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How We Are Subtly Convinced That Snack Food is Healthy by Deceptive Health Food Advertising

Food marketers are smart. They know that we want to think we are buying healthy food. They don't need to sell healthy food. We just need to think it is healthy. And here is how they do it: Food advertising that, though technically true, is deceptive to most consumers.

healthy food on grocery store shelves

There are words, phrases, images, and colors that evoke the feeling of healthiness. Advertisement designers use these to convey an image of "healthy food." This is deceptive health food advertising. Here are examples of these techniques.


Techniques Used to Market Food as Healthy: Deceptive Health Food Advertising


Words and Phrases


You will see these words and phrases on the product's front label and in advertisements.

  • natural

  • simple

  • pure

  • plant-based

  • organic

  • non GMO

  • antioxidant

  • protein

  • gluten free

  • oats

  • honey

  • original

  • ancient grain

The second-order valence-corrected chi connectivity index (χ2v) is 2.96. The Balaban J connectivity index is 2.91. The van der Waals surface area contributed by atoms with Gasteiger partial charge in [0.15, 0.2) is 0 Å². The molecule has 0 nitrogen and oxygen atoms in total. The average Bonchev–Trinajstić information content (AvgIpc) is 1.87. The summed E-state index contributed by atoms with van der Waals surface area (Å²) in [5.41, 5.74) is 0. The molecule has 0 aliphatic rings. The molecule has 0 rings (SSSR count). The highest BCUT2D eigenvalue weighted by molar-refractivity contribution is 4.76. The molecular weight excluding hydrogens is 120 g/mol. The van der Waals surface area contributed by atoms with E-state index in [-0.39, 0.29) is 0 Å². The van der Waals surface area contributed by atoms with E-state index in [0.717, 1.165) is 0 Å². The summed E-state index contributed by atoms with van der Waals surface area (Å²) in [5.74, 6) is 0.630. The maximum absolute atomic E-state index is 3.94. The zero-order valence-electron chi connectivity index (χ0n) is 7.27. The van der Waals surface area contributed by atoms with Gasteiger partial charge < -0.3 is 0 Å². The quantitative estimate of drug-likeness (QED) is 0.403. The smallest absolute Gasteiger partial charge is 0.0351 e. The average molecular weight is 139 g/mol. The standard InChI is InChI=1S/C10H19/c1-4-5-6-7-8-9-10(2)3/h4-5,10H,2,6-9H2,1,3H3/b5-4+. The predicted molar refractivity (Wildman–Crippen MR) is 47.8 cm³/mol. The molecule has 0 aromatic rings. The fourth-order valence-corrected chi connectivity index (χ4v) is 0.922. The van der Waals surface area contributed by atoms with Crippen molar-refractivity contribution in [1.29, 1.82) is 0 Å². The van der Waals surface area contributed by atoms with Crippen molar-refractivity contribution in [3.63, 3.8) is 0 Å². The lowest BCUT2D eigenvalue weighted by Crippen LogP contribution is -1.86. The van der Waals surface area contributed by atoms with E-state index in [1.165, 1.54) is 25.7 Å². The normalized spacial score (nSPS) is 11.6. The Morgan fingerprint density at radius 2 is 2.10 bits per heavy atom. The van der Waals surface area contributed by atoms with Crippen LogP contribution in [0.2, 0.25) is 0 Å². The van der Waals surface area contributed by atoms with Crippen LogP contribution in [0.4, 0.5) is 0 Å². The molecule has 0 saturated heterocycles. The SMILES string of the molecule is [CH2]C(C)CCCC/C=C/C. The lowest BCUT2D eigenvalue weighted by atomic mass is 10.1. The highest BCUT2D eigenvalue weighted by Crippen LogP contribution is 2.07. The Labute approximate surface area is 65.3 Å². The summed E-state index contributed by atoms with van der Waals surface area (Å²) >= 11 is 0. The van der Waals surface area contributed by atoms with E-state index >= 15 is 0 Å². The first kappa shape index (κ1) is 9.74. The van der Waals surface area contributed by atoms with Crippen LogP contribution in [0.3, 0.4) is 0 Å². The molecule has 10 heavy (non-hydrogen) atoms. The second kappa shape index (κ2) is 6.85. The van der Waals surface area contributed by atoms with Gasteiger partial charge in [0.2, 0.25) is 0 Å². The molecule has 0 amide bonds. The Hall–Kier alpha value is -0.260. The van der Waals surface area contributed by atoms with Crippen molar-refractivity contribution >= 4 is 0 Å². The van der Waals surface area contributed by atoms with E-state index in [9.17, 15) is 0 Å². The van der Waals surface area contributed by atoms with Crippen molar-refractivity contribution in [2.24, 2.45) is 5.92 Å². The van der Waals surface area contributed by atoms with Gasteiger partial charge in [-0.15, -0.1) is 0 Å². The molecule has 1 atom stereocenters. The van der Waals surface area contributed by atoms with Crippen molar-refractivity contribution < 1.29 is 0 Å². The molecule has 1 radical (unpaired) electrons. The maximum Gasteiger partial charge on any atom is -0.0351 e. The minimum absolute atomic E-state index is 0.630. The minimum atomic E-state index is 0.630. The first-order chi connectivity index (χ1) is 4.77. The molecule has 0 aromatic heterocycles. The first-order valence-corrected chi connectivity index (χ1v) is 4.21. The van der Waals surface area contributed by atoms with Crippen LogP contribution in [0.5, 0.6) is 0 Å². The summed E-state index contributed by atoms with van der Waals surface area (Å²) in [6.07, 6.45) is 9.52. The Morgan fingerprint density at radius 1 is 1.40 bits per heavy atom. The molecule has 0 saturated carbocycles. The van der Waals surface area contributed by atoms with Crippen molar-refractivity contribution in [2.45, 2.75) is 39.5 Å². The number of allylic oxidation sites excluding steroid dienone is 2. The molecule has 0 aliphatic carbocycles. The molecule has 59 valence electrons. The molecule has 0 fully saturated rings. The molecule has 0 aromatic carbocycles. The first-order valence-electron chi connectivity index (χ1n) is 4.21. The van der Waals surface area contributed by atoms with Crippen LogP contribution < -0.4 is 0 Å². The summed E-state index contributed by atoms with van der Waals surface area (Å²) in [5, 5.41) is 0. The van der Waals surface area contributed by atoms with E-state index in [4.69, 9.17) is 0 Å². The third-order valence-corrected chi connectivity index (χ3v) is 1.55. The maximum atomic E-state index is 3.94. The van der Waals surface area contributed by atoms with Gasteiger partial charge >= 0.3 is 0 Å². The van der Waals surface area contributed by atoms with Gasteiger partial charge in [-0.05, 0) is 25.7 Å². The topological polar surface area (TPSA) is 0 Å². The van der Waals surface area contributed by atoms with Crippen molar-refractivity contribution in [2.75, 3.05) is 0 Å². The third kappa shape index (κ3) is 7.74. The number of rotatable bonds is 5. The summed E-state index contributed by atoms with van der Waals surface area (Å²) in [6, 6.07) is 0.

• health/healthy

  • choice

Images


These images are found on the food package and on advertisements. Sometimes they are prominent images, and sometimes they are in the background or faded out.

  • plants

  • farms

  • insects

  • grains

  • outdoor scenes

  • mountains

  • globe

  • earth

  • people engaged in exercise or sports

  • simple graphics

Colors


The color of the package, images, and lettering are used to further convey healthiness. Here are some colors you will see.

  • green

  • brown

  • blue

  • earthy tones

  • single color on package

How to Use this Information: Be an Educated Consumer


What should this information mean to you? It does not mean you should or should not eat foods that are advertised with these techniques. It merely suggests that you use the information you have to make an educated choice. Take a closer look at the ingredients and nutrition facts, and you can prevent yourself from being mislead by deceptive health food advertising.


Here is an example to illustrate this. If a breakfast bar has sugar listed three separate times on the nutrition facts, it does not matter if it is "natural," "organic," and has pictures of grains. This breakfast bar is a cookie, not a health food. If you want to eat a cookie, and you like the way this breakfast bar cookie tastes, go for it. If you want a nutritious, low sugar breakfast food, you are probably better off with something else. By looking at the information you have, you won't be mislead by deceptive health food advertising.

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